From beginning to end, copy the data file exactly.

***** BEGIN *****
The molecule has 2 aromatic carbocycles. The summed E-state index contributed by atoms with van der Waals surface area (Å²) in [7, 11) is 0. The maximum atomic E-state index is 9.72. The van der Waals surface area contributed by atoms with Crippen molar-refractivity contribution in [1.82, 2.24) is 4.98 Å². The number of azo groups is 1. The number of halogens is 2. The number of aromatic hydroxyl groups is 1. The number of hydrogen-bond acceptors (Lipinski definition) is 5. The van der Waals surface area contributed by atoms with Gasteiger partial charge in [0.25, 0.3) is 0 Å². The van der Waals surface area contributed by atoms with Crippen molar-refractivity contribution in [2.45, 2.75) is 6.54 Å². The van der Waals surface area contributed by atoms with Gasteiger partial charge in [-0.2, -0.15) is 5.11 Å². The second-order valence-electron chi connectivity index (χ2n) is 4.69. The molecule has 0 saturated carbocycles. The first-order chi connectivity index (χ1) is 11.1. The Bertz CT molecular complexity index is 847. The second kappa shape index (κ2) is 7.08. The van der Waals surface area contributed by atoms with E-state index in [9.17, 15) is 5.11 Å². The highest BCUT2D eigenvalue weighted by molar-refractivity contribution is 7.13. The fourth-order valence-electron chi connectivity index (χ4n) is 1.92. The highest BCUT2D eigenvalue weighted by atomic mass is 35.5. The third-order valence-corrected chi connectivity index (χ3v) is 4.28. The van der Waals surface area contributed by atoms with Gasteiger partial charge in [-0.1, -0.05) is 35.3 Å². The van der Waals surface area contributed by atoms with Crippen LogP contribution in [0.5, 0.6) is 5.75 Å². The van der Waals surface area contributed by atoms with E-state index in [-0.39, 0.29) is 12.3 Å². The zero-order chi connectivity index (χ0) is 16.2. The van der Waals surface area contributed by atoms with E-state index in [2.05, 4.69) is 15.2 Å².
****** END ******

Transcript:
The molecule has 2 aromatic carbocycles. The summed E-state index contributed by atoms with van der Waals surface area (Å²) in [7, 11) is 0. The maximum atomic E-state index is 9.72. The van der Waals surface area contributed by atoms with Crippen molar-refractivity contribution in [1.82, 2.24) is 4.98 Å². The number of azo groups is 1. The number of halogens is 2. The number of aromatic hydroxyl groups is 1. The number of hydrogen-bond acceptors (Lipinski definition) is 5. The van der Waals surface area contributed by atoms with Gasteiger partial charge in [0.25, 0.3) is 0 Å². The van der Waals surface area contributed by atoms with Crippen molar-refractivity contribution in [2.45, 2.75) is 6.54 Å². The van der Waals surface area contributed by atoms with Gasteiger partial charge in [-0.2, -0.15) is 5.11 Å². The second-order valence-electron chi connectivity index (χ2n) is 4.69. The molecule has 0 saturated carbocycles. The first-order chi connectivity index (χ1) is 11.1. The Bertz CT molecular complexity index is 847. The second kappa shape index (κ2) is 7.08. The van der Waals surface area contributed by atoms with E-state index in [9.17, 15) is 5.11 Å². The highest BCUT2D eigenvalue weighted by molar-refractivity contribution is 7.13. The fourth-order valence-electron chi connectivity index (χ4n) is 1.92. The highest BCUT2D eigenvalue weighted by atomic mass is 35.5. The third-order valence-corrected chi connectivity index (χ3v) is 4.28. The van der Waals surface area contributed by atoms with Gasteiger partial charge in [-0.1, -0.05) is 35.3 Å². The van der Waals surface area contributed by atoms with Crippen LogP contribution in [0.5, 0.6) is 5.75 Å². The van der Waals surface area contributed by atoms with E-state index in [-0.39, 0.29) is 12.3 Å². The zero-order chi connectivity index (χ0) is 16.2. The van der Waals surface area contributed by atoms with E-state index in [2.05, 4.69) is 15.2 Å².